The film version of The Help and the inauguration of the memorial to Dr. Martin Luther King Jr. offers an opportunity to evaluate history and contemporary politics.

  • From the Association of Black Women Historians, an An Open Statement to the Fans of The Help:

    During the 1960s, the era covered in The Help, legal segregation and economic inequalities limited black women’s employment opportunities. Up to 90 per cent of working black women in the South labored as domestic servants in white homes. The Help’s representation of these women is a disappointing resurrection of Mammy—a mythical stereotype of black women who were compelled, either by slavery or segregation, to serve white families. Portrayed as asexual, loyal, and contented caretakers of whites, the caricature of Mammy allowed mainstream America to ignore the systemic racism that bound black women to back-breaking, low paying jobs where employers routinely exploited them. The popularity of this most recent iteration is troubling because it reveals a contemporary nostalgia for the days when a black woman could only hope to clean the White House rather than reside in it.

  • In Dangerous White Stereotypes, Patricia A. Turner is gentler but still poses important points:

    It is unfair to the filmmakers and cast to expect a work of fiction to adhere to the standards of authenticity we would want for a documentary. But we also recognize that precious few works of art tackle the Civil Rights era, and what people coming of age in the 21st century learn about this era often stems from fictive rather than nonfictive sources.

    Forty-eight years after Martin Luther King Jr. was accompanied by tens of thousands of black domestic workers to the National Mall in Washington to demand economic justice, it is not all that difficult to render black fictional characters with appealing attributes and praiseworthy talents. What is more difficult to accomplish is a verisimilar rendering of the white characters.

    This movie deploys the standard formula. With one possible exception, the white women are remarkably unlikable, and not just because of their racism. Like the housewives portrayed in reality television shows, the housewives of Jackson treat each other, their parents and their husbands with total callousness. In short, they are bad people, therefore they are racists.

    There’s a problem, though, with that message. To suggest that bad people were racist implies that good people were not. . . .

    Cultures function and persist by consensus. In Jackson and other bastions of the Jim Crow South, the pervasive notion, among poor whites and rich, that blacks were unworthy of full citizenship was as unquestioned as the sanctity of church on Sunday. “The Help” tells a compelling and gripping story, but it fails to tell that one.

  • After a previous post discussing Cornel West’s Dr. King Weeps From His Grave, the article on “Dr. King’s Dreams” provides a picture of what King was doing in the last years of his life:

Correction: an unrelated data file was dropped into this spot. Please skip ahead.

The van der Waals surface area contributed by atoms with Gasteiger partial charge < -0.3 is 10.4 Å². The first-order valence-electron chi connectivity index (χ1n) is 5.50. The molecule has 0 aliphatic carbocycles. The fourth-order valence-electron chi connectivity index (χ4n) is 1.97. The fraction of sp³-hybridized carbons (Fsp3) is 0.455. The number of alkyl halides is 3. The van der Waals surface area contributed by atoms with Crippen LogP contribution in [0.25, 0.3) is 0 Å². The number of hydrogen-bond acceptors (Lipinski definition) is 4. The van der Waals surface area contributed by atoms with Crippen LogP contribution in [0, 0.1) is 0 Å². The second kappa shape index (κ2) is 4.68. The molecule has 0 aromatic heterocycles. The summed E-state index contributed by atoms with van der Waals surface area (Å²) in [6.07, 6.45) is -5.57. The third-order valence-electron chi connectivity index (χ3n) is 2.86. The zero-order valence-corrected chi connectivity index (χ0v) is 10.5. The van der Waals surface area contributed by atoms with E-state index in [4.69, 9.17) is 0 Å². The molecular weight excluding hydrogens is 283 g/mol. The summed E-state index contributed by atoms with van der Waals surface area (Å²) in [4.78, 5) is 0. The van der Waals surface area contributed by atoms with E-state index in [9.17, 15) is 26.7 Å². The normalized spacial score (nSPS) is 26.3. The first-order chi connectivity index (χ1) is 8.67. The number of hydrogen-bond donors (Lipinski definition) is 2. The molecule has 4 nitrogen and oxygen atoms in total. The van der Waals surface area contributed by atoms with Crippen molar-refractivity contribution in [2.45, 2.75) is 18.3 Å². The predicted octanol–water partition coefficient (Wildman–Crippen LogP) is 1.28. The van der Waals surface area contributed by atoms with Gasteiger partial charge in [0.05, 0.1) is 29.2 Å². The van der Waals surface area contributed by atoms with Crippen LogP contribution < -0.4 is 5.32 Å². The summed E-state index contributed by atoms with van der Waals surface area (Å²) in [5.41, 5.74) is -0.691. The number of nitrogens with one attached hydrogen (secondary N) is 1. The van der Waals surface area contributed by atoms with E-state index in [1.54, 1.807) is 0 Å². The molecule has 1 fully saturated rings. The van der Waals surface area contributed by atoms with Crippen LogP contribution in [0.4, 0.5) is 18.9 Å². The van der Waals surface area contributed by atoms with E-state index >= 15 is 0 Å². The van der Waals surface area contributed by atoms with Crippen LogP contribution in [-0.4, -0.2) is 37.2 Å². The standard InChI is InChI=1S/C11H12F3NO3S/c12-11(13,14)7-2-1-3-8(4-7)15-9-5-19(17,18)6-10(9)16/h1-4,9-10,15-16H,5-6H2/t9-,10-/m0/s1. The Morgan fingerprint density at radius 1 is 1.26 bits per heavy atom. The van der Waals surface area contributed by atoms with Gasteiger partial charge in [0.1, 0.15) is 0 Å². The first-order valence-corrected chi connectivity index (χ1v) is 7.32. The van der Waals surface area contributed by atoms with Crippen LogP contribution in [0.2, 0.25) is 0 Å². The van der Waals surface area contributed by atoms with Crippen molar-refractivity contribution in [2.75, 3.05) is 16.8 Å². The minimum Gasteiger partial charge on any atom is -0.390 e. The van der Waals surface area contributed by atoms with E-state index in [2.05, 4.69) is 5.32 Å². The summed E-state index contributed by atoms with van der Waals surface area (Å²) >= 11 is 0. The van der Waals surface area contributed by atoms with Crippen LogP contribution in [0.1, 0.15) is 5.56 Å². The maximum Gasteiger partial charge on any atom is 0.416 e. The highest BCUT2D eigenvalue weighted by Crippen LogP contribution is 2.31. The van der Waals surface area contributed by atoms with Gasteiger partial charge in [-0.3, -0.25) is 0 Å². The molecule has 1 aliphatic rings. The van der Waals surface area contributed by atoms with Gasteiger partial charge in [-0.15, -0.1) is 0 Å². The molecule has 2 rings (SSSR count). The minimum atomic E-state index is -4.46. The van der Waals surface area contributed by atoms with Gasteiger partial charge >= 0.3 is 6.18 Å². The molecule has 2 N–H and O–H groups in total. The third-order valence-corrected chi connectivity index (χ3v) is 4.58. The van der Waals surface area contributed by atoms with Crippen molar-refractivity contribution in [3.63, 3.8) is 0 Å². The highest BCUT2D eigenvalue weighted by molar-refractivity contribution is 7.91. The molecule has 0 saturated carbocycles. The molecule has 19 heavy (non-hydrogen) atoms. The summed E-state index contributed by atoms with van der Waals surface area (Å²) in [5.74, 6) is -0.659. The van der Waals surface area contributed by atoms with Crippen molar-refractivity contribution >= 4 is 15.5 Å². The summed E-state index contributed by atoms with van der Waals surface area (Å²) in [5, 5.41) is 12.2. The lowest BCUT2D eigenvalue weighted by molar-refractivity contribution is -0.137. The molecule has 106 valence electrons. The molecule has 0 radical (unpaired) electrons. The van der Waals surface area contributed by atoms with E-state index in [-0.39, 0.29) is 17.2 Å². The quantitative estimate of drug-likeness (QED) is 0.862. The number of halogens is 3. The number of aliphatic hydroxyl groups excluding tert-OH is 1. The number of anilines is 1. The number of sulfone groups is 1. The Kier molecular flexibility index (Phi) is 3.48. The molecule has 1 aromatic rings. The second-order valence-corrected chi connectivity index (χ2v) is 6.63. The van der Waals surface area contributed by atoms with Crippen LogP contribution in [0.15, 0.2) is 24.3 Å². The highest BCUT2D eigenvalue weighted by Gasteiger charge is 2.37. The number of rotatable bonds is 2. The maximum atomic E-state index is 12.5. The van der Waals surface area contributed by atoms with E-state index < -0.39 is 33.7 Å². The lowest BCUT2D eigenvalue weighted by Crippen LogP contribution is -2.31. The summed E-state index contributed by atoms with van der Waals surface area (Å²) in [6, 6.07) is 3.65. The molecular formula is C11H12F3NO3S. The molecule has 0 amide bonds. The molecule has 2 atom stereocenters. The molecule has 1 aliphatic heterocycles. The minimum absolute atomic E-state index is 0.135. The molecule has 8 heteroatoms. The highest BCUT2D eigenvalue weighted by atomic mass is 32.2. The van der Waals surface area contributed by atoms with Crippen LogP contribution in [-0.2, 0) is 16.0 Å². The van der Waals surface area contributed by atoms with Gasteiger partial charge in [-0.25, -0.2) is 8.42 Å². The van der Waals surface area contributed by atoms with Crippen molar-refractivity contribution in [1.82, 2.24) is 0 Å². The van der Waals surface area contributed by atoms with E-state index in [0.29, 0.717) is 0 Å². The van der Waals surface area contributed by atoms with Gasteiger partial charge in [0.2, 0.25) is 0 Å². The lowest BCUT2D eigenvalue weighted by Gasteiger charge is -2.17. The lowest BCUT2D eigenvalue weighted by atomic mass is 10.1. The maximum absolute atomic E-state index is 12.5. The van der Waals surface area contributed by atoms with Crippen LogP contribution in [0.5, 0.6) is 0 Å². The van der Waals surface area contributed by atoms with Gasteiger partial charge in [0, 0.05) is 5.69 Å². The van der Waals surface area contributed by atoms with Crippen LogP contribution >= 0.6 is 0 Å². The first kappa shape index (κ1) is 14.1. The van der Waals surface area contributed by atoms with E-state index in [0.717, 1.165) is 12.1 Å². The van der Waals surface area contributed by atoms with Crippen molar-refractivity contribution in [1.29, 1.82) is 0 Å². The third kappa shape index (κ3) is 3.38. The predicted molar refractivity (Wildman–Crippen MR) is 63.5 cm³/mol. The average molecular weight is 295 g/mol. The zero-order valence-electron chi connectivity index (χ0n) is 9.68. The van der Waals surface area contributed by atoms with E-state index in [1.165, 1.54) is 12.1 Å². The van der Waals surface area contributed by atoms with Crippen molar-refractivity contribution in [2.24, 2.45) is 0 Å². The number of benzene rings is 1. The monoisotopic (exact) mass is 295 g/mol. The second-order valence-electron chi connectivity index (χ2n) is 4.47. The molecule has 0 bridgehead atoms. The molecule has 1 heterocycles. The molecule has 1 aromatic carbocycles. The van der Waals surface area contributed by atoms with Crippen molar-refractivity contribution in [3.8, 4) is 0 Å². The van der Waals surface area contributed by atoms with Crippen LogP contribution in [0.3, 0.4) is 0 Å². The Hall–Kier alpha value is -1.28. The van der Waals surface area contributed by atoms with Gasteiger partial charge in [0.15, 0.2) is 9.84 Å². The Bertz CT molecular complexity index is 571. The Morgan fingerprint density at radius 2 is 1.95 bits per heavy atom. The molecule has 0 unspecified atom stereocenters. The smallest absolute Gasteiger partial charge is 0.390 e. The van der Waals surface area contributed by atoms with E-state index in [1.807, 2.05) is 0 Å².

He moved to a Chicago slum, and in the tradition of Martin Luther, who nailed to a door the views that sparked the Protestant Reformation, he placed demands on the City Hall door: for unions to account for their hiring, for banks to adopt fair mortgage policies, for the city housing authority to increase the supply of low-cost housing, and for other powerful institutions to do their parts.

He later proposed a “Bill of Rights for the Disadvantaged,” calling on government to spend $100 billion over the course of a decade (the equivalent of $650 billion now) on assistance for housing, employment and education. The Chicago campaign of peaceful protests was met by angry mobs — hurling rocks and shouting slurs. The effort sputtered.

  • Also in a previous post, I was taken to task by a commenter for saying “old-fashioned racism” is still present in death penalty cases. A new study on The Military and the Death Penalty indicates that is exactly what is happening:

    Minority service members are more than twice as likely as whites — after accounting for the crimes’ circumstances and the victims’ race — to be sentenced to death, according to a forthcoming study co-written by David Baldus, an eminent death-penalty scholar, who died in June.

  • And on a related note, interesting “Room for Debate” on How Can Courts Trust Eyewitnesses?

    If only our memories were as accurate as they feel. A crime victim might stand behind the one-way mirror and, with total confidence, point to a suspect in a lineup. But total confidence is not the same thing as being right. Indeed, DNA exonerations have shown time and again that a reliance on eyewitness identifications can send innocent people to prison, or death row.

  • These articles help update the section on Racism and biological anthropology and see also Social Construction of Race = Conservative Goldmine.

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